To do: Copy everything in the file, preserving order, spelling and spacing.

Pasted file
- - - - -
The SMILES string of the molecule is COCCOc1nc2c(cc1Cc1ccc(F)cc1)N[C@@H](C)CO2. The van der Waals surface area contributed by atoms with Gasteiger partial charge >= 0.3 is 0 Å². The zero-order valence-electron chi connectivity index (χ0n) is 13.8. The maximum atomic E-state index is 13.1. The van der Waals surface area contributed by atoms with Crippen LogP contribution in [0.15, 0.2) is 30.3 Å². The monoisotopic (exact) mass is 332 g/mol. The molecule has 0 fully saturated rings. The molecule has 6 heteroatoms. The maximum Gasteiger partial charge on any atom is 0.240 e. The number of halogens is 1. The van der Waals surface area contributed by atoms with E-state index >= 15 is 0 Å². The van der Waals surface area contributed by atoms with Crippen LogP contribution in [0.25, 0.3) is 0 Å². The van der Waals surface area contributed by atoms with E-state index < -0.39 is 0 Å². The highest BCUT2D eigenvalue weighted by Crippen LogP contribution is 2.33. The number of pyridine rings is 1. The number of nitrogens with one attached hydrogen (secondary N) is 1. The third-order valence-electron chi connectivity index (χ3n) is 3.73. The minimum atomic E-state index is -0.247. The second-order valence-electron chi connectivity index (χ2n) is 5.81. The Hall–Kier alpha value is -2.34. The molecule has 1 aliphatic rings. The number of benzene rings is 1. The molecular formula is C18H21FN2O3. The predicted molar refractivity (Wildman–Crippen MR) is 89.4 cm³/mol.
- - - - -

The SMILES string of the molecule is COCCOc1nc2c(cc1Cc1ccc(F)cc1)N[C@@H](C)CO2. The van der Waals surface area contributed by atoms with Gasteiger partial charge >= 0.3 is 0 Å². The zero-order valence-electron chi connectivity index (χ0n) is 13.8. The maximum atomic E-state index is 13.1. The van der Waals surface area contributed by atoms with Crippen LogP contribution in [0.15, 0.2) is 30.3 Å². The monoisotopic (exact) mass is 332 g/mol. The molecule has 0 fully saturated rings. The molecule has 6 heteroatoms. The maximum Gasteiger partial charge on any atom is 0.240 e. The number of halogens is 1. The van der Waals surface area contributed by atoms with E-state index >= 15 is 0 Å². The van der Waals surface area contributed by atoms with Crippen LogP contribution in [0.25, 0.3) is 0 Å². The van der Waals surface area contributed by atoms with E-state index < -0.39 is 0 Å². The highest BCUT2D eigenvalue weighted by Crippen LogP contribution is 2.33. The number of pyridine rings is 1. The number of nitrogens with one attached hydrogen (secondary N) is 1. The third-order valence-electron chi connectivity index (χ3n) is 3.73. The minimum atomic E-state index is -0.247. The second-order valence-electron chi connectivity index (χ2n) is 5.81. The Hall–Kier alpha value is -2.34. The molecule has 1 aliphatic rings. The number of benzene rings is 1. The molecular formula is C18H21FN2O3. The predicted molar refractivity (Wildman–Crippen MR) is 89.4 cm³/mol.